The Art of Manag­ing Up, Out and Down

The Denver Post - - JOBS & EDUCATION - By Kath­leen Win­sor-Games — Kath­leen Win­sor-Games is the prin­ci­pal of The Win­sor Group, a Den­ver based firm of­fer­ing ca­reer coach­ing and ex­ec­u­tive coach­ing. See our blog at www.thewin­sor­group.com.

Have you strug­gled to get a pro­mo­tion or re­ceive recog­ni­tion in the past? This month I will fo­cus on the keys to se­cur­ing your next raise or op­por­tu­nity by shar­ing some of the se­crets of get­ting hired, get­ting recog­ni­tion and get­ting ahead at work.

Most of us were raised to be­lieve that “it’s not po­lite to brag” or that “you shouldn’t toot your own horn.” Then the re­al­ity of the work world sinks in once you re­al­ize that keep­ing your head down and do­ing a great job isn’t nearly enough.

You must mas­ter the skills of manag­ing up, manag­ing out and manag­ing down. Com­mu­ni­cat­ing with ex­ec­u­tive man­age­ment (manag­ing up) takes a dif­fer­ent thought process and set of com­mu­ni­ca­tion skills than in­flu­enc­ing peers (manag­ing out). Like­wise, it takes a dif­fer­ent skill set to lead staff to ac­com­plish team goals (manag­ing down). While there are im­por­tant com­mu­ni­ca­tion and so­cial skills that ap­ply at ev­ery level, you need a mas­tery of these three skills in order to suc­ceed.

One key to ca­reer mas­tery is learn­ing ef­fec­tive po­si­tion­ing on the job, while avoid­ing the dan­gers of suc­cumb­ing to neg­a­tive of­fice pol­i­tics. Fo­cus on these ar­eas and you will find your ca­reer mov­ing in the right di­rec­tion:

• Hone your pri­or­i­ties to align with the stresses and pres­sures that your boss faces so you can make him or her look like a rock star,

• Un­der­stand the mo­ti­va­tions and dif­fer­ent com­mu­ni­ca­tion styles of your peers so you can build bridges and boost your in­flu­ence, and

• In­spire, en­gage and hold your team ac­count­able to in­di­vid­ual, team and com­pany goals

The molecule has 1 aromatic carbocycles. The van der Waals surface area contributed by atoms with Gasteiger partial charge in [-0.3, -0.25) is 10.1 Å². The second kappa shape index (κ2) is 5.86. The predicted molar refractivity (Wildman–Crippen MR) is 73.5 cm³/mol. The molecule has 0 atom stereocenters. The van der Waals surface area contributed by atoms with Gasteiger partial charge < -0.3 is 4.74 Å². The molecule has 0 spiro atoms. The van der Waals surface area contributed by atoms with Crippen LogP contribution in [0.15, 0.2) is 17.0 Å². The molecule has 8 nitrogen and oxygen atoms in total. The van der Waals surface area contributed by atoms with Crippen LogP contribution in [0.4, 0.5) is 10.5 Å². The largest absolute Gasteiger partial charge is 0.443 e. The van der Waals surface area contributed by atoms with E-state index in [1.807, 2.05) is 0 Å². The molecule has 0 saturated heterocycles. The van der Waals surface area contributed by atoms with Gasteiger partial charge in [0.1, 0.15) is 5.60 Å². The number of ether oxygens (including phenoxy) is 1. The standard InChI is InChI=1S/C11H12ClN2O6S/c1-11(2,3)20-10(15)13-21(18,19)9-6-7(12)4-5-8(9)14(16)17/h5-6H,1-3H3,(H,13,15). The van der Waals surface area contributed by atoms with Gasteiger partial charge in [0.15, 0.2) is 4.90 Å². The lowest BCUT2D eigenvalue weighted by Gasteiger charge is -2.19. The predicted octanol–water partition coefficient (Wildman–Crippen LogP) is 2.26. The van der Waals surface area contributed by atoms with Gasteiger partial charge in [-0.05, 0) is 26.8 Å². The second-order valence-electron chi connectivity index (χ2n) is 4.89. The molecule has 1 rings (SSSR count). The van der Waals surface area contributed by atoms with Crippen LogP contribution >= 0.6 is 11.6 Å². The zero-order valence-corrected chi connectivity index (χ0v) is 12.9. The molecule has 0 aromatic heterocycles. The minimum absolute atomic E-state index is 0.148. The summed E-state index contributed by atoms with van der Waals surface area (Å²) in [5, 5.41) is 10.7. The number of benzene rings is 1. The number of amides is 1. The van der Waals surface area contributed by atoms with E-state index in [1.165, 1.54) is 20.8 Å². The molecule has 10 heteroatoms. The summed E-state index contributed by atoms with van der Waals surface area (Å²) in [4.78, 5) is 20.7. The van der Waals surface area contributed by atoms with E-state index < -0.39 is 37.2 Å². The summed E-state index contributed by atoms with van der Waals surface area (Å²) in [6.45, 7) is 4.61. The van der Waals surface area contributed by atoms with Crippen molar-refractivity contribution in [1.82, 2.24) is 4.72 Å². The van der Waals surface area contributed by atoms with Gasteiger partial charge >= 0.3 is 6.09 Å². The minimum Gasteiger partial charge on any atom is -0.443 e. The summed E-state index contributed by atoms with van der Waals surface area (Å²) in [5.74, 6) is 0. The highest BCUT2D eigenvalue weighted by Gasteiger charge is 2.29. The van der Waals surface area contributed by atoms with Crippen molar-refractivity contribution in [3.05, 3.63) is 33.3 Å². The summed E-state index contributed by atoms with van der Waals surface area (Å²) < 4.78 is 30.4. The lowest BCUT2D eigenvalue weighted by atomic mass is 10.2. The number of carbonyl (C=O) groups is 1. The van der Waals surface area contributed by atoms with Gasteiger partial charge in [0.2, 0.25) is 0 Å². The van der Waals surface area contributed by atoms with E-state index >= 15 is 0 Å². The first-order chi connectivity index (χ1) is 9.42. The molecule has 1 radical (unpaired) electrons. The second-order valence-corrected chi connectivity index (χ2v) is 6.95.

Let’s take the case of Sally (not her real name) who joined a tech­nol­ogy start-up as a graphic artist and their eighth em­ployee. As the com­pany grew, Sally took on the role of su­per­vi­sor of the fledg­ling mar­ket­ing depart­ment. At first, she strug­gled to sep­a­rate her friend­ships with former peers from her new role as man­ager of a team with de­mand­ing dead­lines on mul­ti­ple mar­ket­ing cam­paigns. Sally had to learn how to hold her team ac­count­able and del­e­gate ef­fec­tively with­out mi­cro-manag­ing.

Over time, Sally ex­panded her mar­ket­ing skills sig­nif­i­cantly and showed a real im­pact on the com­pany’s rev­enues. Her will­ing­ness to lead the charge on in­te­grat­ing tra­di­tional and tech­nol­ogy-based mar­ket­ing tools led to a pro­mo­tion to mar­ket­ing di­rec­tor.

Later, when Sally was pro­moted to the role of Chief Mar­ket­ing Of­fi­cer, she faced a new set of chal­lenges. Now she had to learn about the chal­lenges faced by the Chief Fi­nan­cial Of­fi­cer, the Chief Tech­nol­ogy Of­fi­cer and VP of Hu­man Re­sources. In ad­di­tion, she spent more time re­port­ing re­sults to the CEO. In order to in­flu­ence the de­ci­sion-mak­ing of her peers, she learned to em­pathize with their chal­lenges and present so­lu­tions that made busi­ness sense to them, and the CEO. She had to think more strate­gi­cally and in­spire her team to pro­duce at a higher level of en­gage­ment and pro­duc­tiv­ity.

No mat­ter your level in the or­ga­ni­za­tion, it pays to im­prove your pro­mote-abil­ity score. Your goal is to in­crease your hire-abil­ity, pro­mote-abil­ity, strate­gic think­ing and in­flu­enc­ing skills.

Mas­ter these skills and they will help you get hired, get rec­og­nized and get ahead.

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